Saturday, March 6, 2010

Lost and Found

Last weekend was horrible. I lost George. He was walking ahead of me, but I was watching him closely. He went behind one tree and came out the other side, then another. Then he went under some bushes, but I didn’t see him come out. I kept my eyes focused on the bushes as I picked up my pace. When I got up to the bushes, I looked under and all around them, calling his name. Then I thought he might have gone back toward the car, so I retraced my steps. No George. How could he just vanish like that? He was wearing a collar, but no tag. That, along with his fluffy white sweater with blue stripes should clearly indicate that he wasn’t a stray.

I turned circles on myself and called louder. Knowing he probably couldn’t hear me or see me didn’t deter me from trying. As the minutes ticked by, I felt disbelief rise in my chest. I looked around frantically and realized I wasn’t seeing anything; everything was just a blur.

It was 23 degrees outside. George wouldn’t survive in the cold for very long. My disbelief turned to a calm resolve; I felt certain that someone had picked him up and taken him in. But how did I miss it?! I couldn’t make sense of it.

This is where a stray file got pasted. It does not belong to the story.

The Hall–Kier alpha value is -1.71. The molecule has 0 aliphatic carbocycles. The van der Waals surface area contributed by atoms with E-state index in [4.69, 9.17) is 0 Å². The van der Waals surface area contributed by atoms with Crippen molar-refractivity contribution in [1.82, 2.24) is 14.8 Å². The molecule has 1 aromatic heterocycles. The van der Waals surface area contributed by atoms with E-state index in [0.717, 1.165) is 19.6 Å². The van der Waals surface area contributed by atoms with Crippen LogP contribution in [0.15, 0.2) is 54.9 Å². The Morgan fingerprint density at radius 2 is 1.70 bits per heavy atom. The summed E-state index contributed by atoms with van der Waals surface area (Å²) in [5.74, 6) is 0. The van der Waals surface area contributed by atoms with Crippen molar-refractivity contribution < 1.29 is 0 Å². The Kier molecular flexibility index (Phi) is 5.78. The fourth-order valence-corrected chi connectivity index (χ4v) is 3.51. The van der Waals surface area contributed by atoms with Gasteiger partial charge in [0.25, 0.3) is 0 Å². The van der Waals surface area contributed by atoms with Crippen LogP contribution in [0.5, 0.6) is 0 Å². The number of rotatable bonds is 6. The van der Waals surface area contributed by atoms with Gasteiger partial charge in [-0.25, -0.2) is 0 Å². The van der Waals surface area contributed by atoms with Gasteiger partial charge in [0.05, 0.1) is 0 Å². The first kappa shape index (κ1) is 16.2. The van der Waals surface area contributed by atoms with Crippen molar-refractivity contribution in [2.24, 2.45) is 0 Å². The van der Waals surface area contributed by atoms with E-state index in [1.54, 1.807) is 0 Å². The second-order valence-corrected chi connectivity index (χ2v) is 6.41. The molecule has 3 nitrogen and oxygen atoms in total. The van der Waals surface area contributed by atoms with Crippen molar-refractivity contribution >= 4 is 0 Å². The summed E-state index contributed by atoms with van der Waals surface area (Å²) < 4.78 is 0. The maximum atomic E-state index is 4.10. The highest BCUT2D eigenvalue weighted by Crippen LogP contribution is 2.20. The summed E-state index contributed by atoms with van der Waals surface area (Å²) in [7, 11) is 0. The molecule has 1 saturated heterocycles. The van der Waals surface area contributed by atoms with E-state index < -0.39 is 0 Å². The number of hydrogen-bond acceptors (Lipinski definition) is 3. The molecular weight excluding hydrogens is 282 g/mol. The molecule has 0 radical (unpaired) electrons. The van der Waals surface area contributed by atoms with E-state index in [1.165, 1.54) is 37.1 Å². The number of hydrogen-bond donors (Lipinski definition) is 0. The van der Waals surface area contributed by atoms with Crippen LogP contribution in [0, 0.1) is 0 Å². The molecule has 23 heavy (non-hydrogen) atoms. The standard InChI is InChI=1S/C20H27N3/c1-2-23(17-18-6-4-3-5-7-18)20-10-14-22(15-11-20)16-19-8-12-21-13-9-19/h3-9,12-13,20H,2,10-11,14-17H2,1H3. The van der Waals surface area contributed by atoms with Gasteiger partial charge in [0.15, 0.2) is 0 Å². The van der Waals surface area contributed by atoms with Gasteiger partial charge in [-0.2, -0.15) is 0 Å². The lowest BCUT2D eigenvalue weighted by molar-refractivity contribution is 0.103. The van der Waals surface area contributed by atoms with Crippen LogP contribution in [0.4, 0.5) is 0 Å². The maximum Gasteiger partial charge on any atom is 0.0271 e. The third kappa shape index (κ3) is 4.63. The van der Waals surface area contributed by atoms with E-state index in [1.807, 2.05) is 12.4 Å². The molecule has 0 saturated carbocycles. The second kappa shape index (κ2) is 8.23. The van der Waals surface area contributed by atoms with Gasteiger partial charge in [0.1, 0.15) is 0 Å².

After an hour and a half, I knew I had to go home. There was a subtle peace in my heart which allowed me to accept that being there any longer would not be productive.

The next morning I was up by five am and returned to the place I’d last seen him. I spent two more hours driving slowly, walking the grounds, and calling his name. I looked under bushes and behind piles of snow and any other shelter I could find. No George. I somehow knew it was futile because in my heart, I knew he wasn’t there. But where was he??

I went home and made fliers. I filed a report on the local radio station’s website. By that evening, the calm in my stomach changed to a different kind of calm; I started to think that perhaps George had simply wandered off from me to die.

On Monday morning, I went to the local animal shelters and placed the fliers all over town. Then, Monday afternoon, I got the call: a young couple saw one of my fliers and called me immediately! They had been caring for George the whole time! According to the timeline they gave me, while I was under the first bush looking for George, he apparently crossed a street and was standing in front of their apartment just as they were coming home. They picked him up and took him inside. He was only out in the cold for less than 10 minutes from when he and I got out of the car to when they found him.

I was so grateful for their kindness that I was speechless. When I took him home, he went straight to bed and didn’t want to get up until the next morning! I think he was emotionally exhausted.